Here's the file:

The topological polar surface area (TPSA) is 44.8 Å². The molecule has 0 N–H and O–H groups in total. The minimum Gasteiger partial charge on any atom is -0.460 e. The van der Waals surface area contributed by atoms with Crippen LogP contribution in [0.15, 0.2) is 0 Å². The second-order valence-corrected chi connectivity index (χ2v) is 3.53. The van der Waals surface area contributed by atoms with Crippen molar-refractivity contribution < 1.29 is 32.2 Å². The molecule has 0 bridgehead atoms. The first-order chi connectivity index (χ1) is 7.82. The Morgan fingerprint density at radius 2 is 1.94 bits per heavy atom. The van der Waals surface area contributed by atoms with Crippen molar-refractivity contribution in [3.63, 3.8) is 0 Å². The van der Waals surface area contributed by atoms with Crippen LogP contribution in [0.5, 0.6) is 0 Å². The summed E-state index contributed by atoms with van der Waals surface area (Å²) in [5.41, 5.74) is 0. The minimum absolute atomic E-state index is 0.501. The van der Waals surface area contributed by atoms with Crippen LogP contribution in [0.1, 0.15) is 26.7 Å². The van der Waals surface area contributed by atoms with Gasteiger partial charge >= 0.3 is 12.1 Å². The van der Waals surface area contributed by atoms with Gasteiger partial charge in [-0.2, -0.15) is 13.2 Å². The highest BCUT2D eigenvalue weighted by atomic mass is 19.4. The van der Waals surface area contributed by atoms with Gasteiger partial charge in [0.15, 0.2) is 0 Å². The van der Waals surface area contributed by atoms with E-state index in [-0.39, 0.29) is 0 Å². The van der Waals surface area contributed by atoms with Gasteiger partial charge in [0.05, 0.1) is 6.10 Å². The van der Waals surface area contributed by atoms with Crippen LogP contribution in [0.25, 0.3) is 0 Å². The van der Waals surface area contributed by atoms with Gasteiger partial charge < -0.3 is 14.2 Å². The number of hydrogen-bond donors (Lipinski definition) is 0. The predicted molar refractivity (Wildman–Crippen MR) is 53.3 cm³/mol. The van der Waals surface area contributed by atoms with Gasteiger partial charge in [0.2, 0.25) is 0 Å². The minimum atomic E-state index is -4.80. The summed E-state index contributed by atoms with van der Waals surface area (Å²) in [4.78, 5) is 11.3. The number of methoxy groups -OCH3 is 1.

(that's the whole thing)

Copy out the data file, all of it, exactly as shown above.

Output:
The topological polar surface area (TPSA) is 44.8 Å². The molecule has 0 N–H and O–H groups in total. The minimum Gasteiger partial charge on any atom is -0.460 e. The van der Waals surface area contributed by atoms with Crippen LogP contribution in [0.15, 0.2) is 0 Å². The second-order valence-corrected chi connectivity index (χ2v) is 3.53. The van der Waals surface area contributed by atoms with Crippen molar-refractivity contribution < 1.29 is 32.2 Å². The molecule has 0 bridgehead atoms. The first-order chi connectivity index (χ1) is 7.82. The Morgan fingerprint density at radius 2 is 1.94 bits per heavy atom. The van der Waals surface area contributed by atoms with Crippen molar-refractivity contribution in [3.63, 3.8) is 0 Å². The van der Waals surface area contributed by atoms with Crippen LogP contribution in [0.5, 0.6) is 0 Å². The summed E-state index contributed by atoms with van der Waals surface area (Å²) in [5.41, 5.74) is 0. The minimum absolute atomic E-state index is 0.501. The van der Waals surface area contributed by atoms with Crippen LogP contribution in [0.1, 0.15) is 26.7 Å². The van der Waals surface area contributed by atoms with Gasteiger partial charge >= 0.3 is 12.1 Å². The van der Waals surface area contributed by atoms with Gasteiger partial charge in [-0.2, -0.15) is 13.2 Å². The highest BCUT2D eigenvalue weighted by atomic mass is 19.4. The van der Waals surface area contributed by atoms with Gasteiger partial charge in [0.15, 0.2) is 0 Å². The van der Waals surface area contributed by atoms with E-state index in [-0.39, 0.29) is 0 Å². The van der Waals surface area contributed by atoms with Gasteiger partial charge in [0.05, 0.1) is 6.10 Å². The van der Waals surface area contributed by atoms with Crippen LogP contribution in [0.25, 0.3) is 0 Å². The van der Waals surface area contributed by atoms with Gasteiger partial charge < -0.3 is 14.2 Å². The number of hydrogen-bond donors (Lipinski definition) is 0. The predicted molar refractivity (Wildman–Crippen MR) is 53.3 cm³/mol. The van der Waals surface area contributed by atoms with Gasteiger partial charge in [0.2, 0.25) is 0 Å². The minimum atomic E-state index is -4.80. The summed E-state index contributed by atoms with van der Waals surface area (Å²) in [4.78, 5) is 11.3. The number of methoxy groups -OCH3 is 1.